Are you thinking of getting into videography or filmmaking, but are not sure where to start? Look no further! In this article, I want to first talk about my journey into the world of videography and then detail how you too can make a start. Whether you’re looking for a new hobby, or eventually would like to earn money from video, you’re in the right place.
Let’s start with my personal journey with videography. As someone who has always been into the arts and creating, it was only natural that I would one day venture into the world of photography and video on some level. I bought my first “proper” DSLR camera back in 2015 with the intent of documenting my travel experiences, so it definitely began as a hobby. Instantly I found I really enjoyed creating videos and taking photos.
In the beginning, I would create little films about anything and everything…or sometimes nothing at all! The next step was to pick a video editing program to learn, as this is half the battle. Over time, I slowly taught myself the basics of video editing. Keep in mind, learning and improving in any skill is a lifelong endeavor and there are definitely moments where one can be frustrated or overwhelmed during the process—but if you truly enjoy it, it won’t be a “chore.”
As my skills improved, I started doing free jobs, which later turned into small paid gigs, and eventually higher paid gigs—a natural progression. The great news is that if you’re looking to earn some income from video, there are plenty of opportunities out there. Every business, whether, big, medium, or small, needs visual content. Video is also required in many other areas, such as events and weddings.
Now, let’s address how to get into video, improve your skills, and get paid jobs. First and foremost, you will need a camera of some sort. I would recommend a DSLR or mirrorless camera, as they are very affordable nowadays and can have a lot of amazing features and functions packed into them. Secondly, you need to learn the basics of your camera. I started learning how to control my camera manually and found photography to be a great way to practice this. Learn about ISO, apertures, and shutter speeds, as they are all critical in both photography and videography. Additionally, learn about frame rates, as this is this very important for filmmaking.
The great thing about owning a camera is that you can practice anywhere. Once I had the basics down, I would film anything. I would go to a local park and film trees, animals, flowers, ponds, people, etc. When traveling I would film the highlights of a trip, beautiful locations, transport, and the people I was traveling with. Sometimes I would make abstract videos without a real purpose and at other times I’d try and create a little story as a challenge. The point here is that you can practice new techniques every day and can make films about literally anything or nothing.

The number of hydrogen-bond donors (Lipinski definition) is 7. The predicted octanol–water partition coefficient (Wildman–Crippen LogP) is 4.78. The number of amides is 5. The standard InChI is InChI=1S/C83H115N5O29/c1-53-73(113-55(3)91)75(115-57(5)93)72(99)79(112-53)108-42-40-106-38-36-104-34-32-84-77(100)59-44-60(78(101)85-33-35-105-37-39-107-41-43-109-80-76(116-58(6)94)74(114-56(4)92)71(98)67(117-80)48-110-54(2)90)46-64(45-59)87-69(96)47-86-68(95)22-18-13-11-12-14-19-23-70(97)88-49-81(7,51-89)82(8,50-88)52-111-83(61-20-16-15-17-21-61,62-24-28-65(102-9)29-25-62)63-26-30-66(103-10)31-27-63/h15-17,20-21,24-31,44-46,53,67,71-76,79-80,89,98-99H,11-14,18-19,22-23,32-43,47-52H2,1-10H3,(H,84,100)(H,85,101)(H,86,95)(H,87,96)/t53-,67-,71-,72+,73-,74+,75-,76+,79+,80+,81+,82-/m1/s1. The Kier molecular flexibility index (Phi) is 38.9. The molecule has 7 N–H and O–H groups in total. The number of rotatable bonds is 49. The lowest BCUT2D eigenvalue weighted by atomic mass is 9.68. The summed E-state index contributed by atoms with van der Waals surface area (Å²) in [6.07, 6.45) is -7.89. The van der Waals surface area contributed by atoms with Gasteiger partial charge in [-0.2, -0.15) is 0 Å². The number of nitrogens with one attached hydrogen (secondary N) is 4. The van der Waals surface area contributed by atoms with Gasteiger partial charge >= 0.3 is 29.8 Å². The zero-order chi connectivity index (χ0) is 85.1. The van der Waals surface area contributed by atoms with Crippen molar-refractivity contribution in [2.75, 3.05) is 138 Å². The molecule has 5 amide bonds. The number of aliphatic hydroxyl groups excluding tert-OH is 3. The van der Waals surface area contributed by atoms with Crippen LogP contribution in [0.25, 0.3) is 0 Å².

OK great, we have a bunch of footage, but what do we do with it all? Pick a video editing program, whether free or paid, and start with learning the basics. What I found useful was to find videos on YouTube that I was inspired by. This will show you what’s possible and help steer you in a direction that you want to head in.
At this point, just try to copy different styles and approaches, whether from a filming or editing point of view. If there’s a particular technique that you want to learn, take the time to learn not only how to do it, but also why it works.
And don’t forget the audio side of things, as this is a common mistake when starting out. A video is 50% about the audio and 50% about the visuals.
Eventually you will build up the skill set to get your vision and point across and develop your own style.
Now that you have some skills in capturing video and video editing, you can start making videos for others. At first, make some videos for friends and family. Maybe a music video for a friend’s band, or film a local event. Take your camera on a vacation and make a “vlog” style video. If you’re truly passionate about a topic, make a short documentary.
Once you have a few free “jobs” under your belt and a small portfolio, you can try and earn some money from filmmaking. Perhaps over time you will be recommended to others, at which point, don’t be afraid to quote a job and ask for some money (you can learn how much to charge in Chapter 14 of Travel Videos for Profit). If you’re in it purely from a hobby point of view, just keep pushing yourself to learn new skills and to create meaningful videos that you can be proud of.
[Editor’s Note: Learn more about how you can fund your travels and make an extra income with photography, travel writing, blogging, and more in our free online newsletter The Right Way to Travel. Sign up here today and we’ll send you a new report, Three Fun Ways To Get Paid To Travel: A Quick-Start Guide, completely FREE.]